A. While the hot flashes many women experience just prior to and during menopause often trigger signs and symptoms of rosacea, they are not necessarily the underlying cause of this disorder. Once your hot flashes subside, the signs and symptoms may continue, and may be associated with many other potential factors.
Published by the National Rosacea Society.
Editor: Dr. Lynn Drake, Department of Dermatology, Harvard Medical School.
Managing Editor: Andrew Huff.
Rosacea Review is a newsletter published by the National Rosacea Society for people with rosacea. The newsletter covers information pertaining to the disease and its control, including news on research, results of patient surveys, success stories, lifestyle and environmental factors, and tips on managing its signs and symptoms. To receive Rosacea Review by mail, please join the NRS. You can also sign up to receive the newsletter by email.
Summer can be a troublesome time for rosacea sufferers, as avoiding some of the most common rosacea triggers -- the sun, hot weather and humidity -- requires special attention. Follow these tips for a successful summer season.
- Know your triggers. If you have identified the lifestyle and environmental factors that contribute to your flare-ups, you have a better chance of controlling your condition.
New online surveys of the general population, developed with the National Rosacea Society, point to a need for greater education about this often life-disruptive disorder.
In a survey of 500 people who had not been diagnosed with rosacea, more than 30 percent did not know what rosacea was, and only 14 percent said they were familiar or very familiar with its symptoms. However, when asked how important the appearance of their skin was to them, 87 percent said it was important or very important.
Despite her background as a registered nurse, Judy Heimann was stumped when her first signs of rosacea appeared about 12 years ago.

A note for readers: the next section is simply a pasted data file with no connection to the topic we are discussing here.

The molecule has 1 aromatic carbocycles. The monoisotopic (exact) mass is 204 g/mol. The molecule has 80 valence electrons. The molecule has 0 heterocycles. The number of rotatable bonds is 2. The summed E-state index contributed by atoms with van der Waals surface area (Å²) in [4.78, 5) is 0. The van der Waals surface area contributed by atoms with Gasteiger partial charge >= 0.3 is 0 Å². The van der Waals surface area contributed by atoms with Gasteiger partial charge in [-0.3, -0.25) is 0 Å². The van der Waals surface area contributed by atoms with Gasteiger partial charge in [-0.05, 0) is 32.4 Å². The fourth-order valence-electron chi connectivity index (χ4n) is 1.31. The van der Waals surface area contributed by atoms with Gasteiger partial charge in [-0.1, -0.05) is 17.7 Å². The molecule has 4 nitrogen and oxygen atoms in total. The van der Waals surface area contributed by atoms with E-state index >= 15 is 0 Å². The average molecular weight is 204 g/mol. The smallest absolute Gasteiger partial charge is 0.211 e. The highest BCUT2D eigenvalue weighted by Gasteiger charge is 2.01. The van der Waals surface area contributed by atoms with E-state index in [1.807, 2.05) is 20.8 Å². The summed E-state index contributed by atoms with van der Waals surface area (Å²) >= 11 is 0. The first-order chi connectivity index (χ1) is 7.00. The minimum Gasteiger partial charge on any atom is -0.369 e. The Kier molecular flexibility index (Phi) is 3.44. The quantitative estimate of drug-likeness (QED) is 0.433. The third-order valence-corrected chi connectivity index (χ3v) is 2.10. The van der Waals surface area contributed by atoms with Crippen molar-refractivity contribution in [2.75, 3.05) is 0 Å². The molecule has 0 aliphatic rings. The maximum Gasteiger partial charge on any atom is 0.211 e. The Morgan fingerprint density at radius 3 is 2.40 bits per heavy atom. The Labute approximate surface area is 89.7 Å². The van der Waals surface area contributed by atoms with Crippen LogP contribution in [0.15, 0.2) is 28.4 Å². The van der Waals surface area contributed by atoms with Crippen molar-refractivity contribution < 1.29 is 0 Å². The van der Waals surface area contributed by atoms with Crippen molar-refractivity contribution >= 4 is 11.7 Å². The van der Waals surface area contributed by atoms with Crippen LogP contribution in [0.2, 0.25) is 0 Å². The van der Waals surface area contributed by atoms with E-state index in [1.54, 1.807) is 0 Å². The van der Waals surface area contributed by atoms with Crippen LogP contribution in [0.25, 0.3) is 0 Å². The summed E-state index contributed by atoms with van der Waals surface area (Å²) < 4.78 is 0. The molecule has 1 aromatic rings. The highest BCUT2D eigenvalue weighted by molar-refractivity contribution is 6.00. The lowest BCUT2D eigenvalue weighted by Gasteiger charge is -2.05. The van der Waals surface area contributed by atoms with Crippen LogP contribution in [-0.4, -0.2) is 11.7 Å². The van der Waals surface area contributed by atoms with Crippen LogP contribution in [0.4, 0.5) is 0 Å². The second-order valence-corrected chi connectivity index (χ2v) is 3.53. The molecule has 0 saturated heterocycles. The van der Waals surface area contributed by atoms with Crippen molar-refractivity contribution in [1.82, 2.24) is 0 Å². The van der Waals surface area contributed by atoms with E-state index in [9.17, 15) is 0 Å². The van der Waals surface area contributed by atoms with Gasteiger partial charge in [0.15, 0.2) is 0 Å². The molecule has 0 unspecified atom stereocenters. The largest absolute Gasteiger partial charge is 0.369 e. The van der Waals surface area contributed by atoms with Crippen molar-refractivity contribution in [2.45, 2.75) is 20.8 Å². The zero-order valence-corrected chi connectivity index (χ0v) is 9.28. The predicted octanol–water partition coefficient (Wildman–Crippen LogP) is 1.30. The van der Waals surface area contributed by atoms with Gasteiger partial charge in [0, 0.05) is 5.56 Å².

"I had redness and stinging, but I also had small fluid-filled sacs hanging from my cheeks," said Judy, who is now in her mid-50s and works in the insurance industry in New York. "I thought I had herpes zoster or some contagious disease."
As if today's economy were not stressful enough, growing millions of Americans now face the disruption of a poorly understood condition that can wreak havoc on their emotional, social and professional lives. April was designated as Rosacea Awareness Month by the National Rosacea Society (NRS) to alert the public to the warning signs of this chronic but treatable disorder now estimated to affect well over 14 million Americans.
The best offense against a common skin problem such as rosacea is a strong defense, according to Charla Krupp, noted beauty expert and best-selling author, in offering some "makeup makeover" tips and other advice to help rosacea sufferers look their best.
One of the first and most important steps a rosacea patient should take is to ask his or her dermatologist for help in formulating a skin-care plan as early in treatment as possible, Ms. Krupp said. "The average woman spends $100 on beauty products each month, and trial and error is just too expensive."
The same biochemical process that causes people to flush when alarmed or embarrassed may be linked to the development of rosacea, according to findings presented by Dr. Richard Granstein, chairman of dermatology at Cornell University, during the recent Society for Investigative Dermatology annual meeting.